"Would have won the Derby last year, but he got hurt," Ben said. "Maybe been one of the best ever."
"Can I?" I asked.
"Horace, let the boy pet that colt."
I stepped forward, into Gen. Duke's shadow, and touched the supple muscles of his neck, stroking his brown sleekness, almost a caress, until the colt raised his head and peered at me as if to inquire who I might be to invade his space on this spring morning.
"Thank you, Mister Jones," I said. "Good luck with Tim Tam tomorrow."
Tim Tam was Calumet's Kentucky Derby hope in 1958, a beautifully bred bay colt sired by the great Tom Fool out of Two Lea.
"Thank you, son. They all need a little luck."
I left Ben Jones and Gen. Duke in a kind of blissful daze. I had already touched the coat of one of the fastest horses in the land and talked to the greatest horse trainer in the history of the American turf.
And the clock had yet to strike noon.
I was at the very epicenter of the racing world, trailing Dave and Ed as they made the rounds on what was known among the writers and columnists as "the Dawn Patrol," the herd of scribes who show up before breakfast, often slightly hungover, and meander from one barn of Derby hopefuls to the next, chatting it up with trainers, owners and grooms—the racetrack swipes who rub and curry their beloved horses in the mornings and feed and water them in the afternoon, with old hats banged down on their graying heads, rub rags hanging from their back pockets and strings of steel safety pins dangling from their trousers. The pins needed to be within reach as they kneeled and wrapped protective bandages round their horses' delicate, valuable legs.
Even today, all these years later, I can still see Ed shooting pictures of Gone Fishin', a little gray colt, and his trainer, Charlie Whittingham, as Charlie led the colt through the gap in the fence toward the racetrack for his morning constitutional.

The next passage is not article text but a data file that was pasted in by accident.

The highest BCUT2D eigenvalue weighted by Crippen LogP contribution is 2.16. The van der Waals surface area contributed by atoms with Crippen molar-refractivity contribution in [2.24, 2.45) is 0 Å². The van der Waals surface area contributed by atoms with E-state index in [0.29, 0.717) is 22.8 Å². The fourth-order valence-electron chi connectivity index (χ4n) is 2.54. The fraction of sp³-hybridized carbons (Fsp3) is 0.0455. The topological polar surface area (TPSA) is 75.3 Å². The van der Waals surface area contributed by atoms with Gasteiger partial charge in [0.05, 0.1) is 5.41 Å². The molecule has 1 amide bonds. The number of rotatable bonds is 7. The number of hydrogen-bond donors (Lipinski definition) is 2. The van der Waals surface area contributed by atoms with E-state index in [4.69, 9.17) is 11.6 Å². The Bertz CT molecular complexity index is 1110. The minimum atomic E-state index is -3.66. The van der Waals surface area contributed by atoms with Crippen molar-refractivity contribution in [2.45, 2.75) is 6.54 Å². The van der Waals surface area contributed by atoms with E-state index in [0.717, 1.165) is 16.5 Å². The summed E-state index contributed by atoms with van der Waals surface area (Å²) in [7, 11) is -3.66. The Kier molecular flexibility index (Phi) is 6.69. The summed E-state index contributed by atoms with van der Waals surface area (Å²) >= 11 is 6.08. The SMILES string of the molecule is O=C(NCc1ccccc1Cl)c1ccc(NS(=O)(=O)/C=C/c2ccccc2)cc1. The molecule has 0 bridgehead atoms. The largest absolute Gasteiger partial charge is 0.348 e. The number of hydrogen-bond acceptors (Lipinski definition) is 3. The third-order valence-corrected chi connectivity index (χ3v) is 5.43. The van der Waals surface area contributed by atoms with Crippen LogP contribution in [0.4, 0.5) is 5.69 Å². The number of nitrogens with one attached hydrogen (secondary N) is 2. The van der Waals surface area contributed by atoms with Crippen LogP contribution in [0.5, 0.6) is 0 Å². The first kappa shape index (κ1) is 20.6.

"Can you hold him there for a second?" Ed yelled.
Charlie stopped the colt, who gazed, ears pricked, towards the ascendant spires rising above the Downs.
Ed clicked the shutter. "Thank you," Ed cried. The gray moved on.
I can still see the writers gathered around that coppery bright chestnut, Silky Sullivan, already a stretch-running immortal, as his groom gave him a sudsy, warm bath on the patch of grass outside his barn. Can still see Condon scribbling in his little spiral notebook as he interviewed Ben Jones's son, Jimmy, the trainer of Tim Tam, who was circling a cinder trail outside his shed following a strong morning gallop. The sun was up and counting change at her old lemonade stand in the sky, and a thin patina of sweat made Tim Tam's chocolate coat glisten in the tree-sifted light. He was coming to the race beautifully, his eyes afire, as though lit by a Bedouin torch passed down through generations, from the windswept deserts of Arabia to the ancient rolling leas of England and Kentucky.
By early afternoon I was back in our room at the Brown and sitting on the end of my cot and watching Condon, stripped down to his T-shirt and boxer shorts, as he pulled up a chair by the open window—no air-conditioning in those days—and began tapping out his Tribune column for the next day. He lit one unfiltered Camel cigarette after another, igniting a new one off the old, now staring out the window at the warm spring day, now pounding furiously on his portable Smith-Corona, now taking a drag from his cigarette and then staring again and muttering words to himself as he typed what he had seen that morning: "The Calumet horses came away from their barn in single file, riders up, moving as majestically as cavalry to their morning workouts."
Seeing Dave tear out page after page of copy from his typewriter, I was suddenly struck by the quite romantic notion that writing about this sport—about this isolated island world, the nobility of these animals, about the way Ben Jones wore his fedora and growled his words and sat straight as a ramrod on his pony—might be a pleasant way to make a living up the road. As Dave finished his column, he handed me the sheaf of papers and said, "Bill, take these down to Western Union in the lobby. He'll know what to do." So I bore them down the five floors to where the Western Union man sat in his room, a cigar between his teeth, and typed the story into his machine. Next morning, of course, I was the first one in the lobby to catch the bundle of papers as the delivery boy threw them from the truck. I tore open the Trib to the sports section, and there it was, IN THE WAKE OF THE NEWS, by David Condon. And there was the story, just as I had seen him write it, just as I had run it down the stairs, complete with that lead sentence about the Calumet horses moving majestically, in single file, to the track.